Byron Bay collective MT WARNING have just launched their debut album ‘Midnight Set’. At the helm is Mikey Bee and Taylor Steele – a unique combination of a musician and a film-maker. Many moons ago, the two met at one of Mikey’s shows where Taylor asked him, “How would a song sound from a man sinking into the ocean?”. I picture this encounter going down at the back bar of a classic old live music venue, at a bar made of rich mahogany. Mikey, short of breath from tearing apart the stage moments earlier, is seated solo, rolling Glenlivet over his tongue. Taylor slowly approaches, mainly due to the lager saturated carpet sticking to the soles of his shoes. And like a white Morgan Freeman, he utters the above line in a deep and profound voice. The 2 sit there and ponder for a second before Mikey throws down the remainder of his whisky.
The answer all these years later is something pretty special. ‘Midnight Set’ is that album you put on in a transition, discovering something for the first time, again. Makes me want to buy an old Volkswagen van and deck it out with a mattress, a few boards and a box of 2 minute noodles. Then hit the road.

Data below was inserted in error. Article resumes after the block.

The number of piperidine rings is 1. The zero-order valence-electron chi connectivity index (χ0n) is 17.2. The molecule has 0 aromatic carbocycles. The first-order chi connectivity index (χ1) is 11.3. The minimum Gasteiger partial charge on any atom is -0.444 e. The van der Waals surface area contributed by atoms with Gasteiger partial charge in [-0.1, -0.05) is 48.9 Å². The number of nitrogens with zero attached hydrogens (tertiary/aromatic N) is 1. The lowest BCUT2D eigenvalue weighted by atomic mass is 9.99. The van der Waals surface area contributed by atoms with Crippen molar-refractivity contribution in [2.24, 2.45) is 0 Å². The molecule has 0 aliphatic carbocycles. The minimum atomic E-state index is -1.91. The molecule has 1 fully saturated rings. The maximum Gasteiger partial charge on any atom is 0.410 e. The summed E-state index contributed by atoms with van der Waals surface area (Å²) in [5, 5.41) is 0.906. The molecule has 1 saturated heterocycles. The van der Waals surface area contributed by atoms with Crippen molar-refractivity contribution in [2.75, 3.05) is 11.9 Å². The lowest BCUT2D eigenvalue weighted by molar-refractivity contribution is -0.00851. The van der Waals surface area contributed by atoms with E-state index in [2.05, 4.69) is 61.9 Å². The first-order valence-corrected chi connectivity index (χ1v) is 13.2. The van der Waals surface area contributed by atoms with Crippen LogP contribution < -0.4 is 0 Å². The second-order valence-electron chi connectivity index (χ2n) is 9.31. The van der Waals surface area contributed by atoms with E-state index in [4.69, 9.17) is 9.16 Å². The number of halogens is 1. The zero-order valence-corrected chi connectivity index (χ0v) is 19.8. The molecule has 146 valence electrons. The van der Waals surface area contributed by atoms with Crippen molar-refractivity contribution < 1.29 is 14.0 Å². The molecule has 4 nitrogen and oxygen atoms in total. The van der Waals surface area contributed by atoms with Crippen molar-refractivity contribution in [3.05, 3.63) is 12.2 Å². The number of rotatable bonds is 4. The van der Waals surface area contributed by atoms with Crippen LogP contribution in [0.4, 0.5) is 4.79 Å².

I caught up with Mikey while he was at the tail end/arse end of his tour, deep in Las Vegas.
Mikey how’s Vegas?
This place is the arse end of the world, everything that’s wrong with the western culture is here, it’s awesome.
You’re on a US tour in the moment, what been going on?
We’re doing a little US triangle, NYC, Austin, LA. It’s been hectic and fun, NY was freezing but rad, Austin is the drunkest town on earth and LA is it’s own bubble where people line up to smell each other’s farts (if they’re in fashion).
What’s been the standout show so far this tour?
Each has been unique so far, it was pretty weird in Texas to have an old man come onstage with his dog and hand it to me as I stood on the drum kit. I’ve never stopped in the climax of a show to stare deep into a puppies eyes and realise it’s wiser than me, it was a moment.
Who’s on the road with you?
I’ve had my boy Vinnie Laduce on drums and keys for the whole trip, he’s been a champ and a great cuddler when night falls. Jackson Briggs flew into to Texas to slap bass. We had the evil twins Taylor Steele and Todd DiCiurcio fly into Austin too, to create their usual mischief and video artist CHNNLS came to throw visuals for the sets.
Years ago you met Taylor in a bar, since become close mates. How has he influenced your music?
He’s definitely always challenging me as a songwriter, pushing me with lyrics, delivery or getting away from vice sounds. He’d like me to do more tapping solo’s but I just won’t.
For both of you, the art of story telling is everything – have you seen a change in the way Taylor tells a story since working on music with you?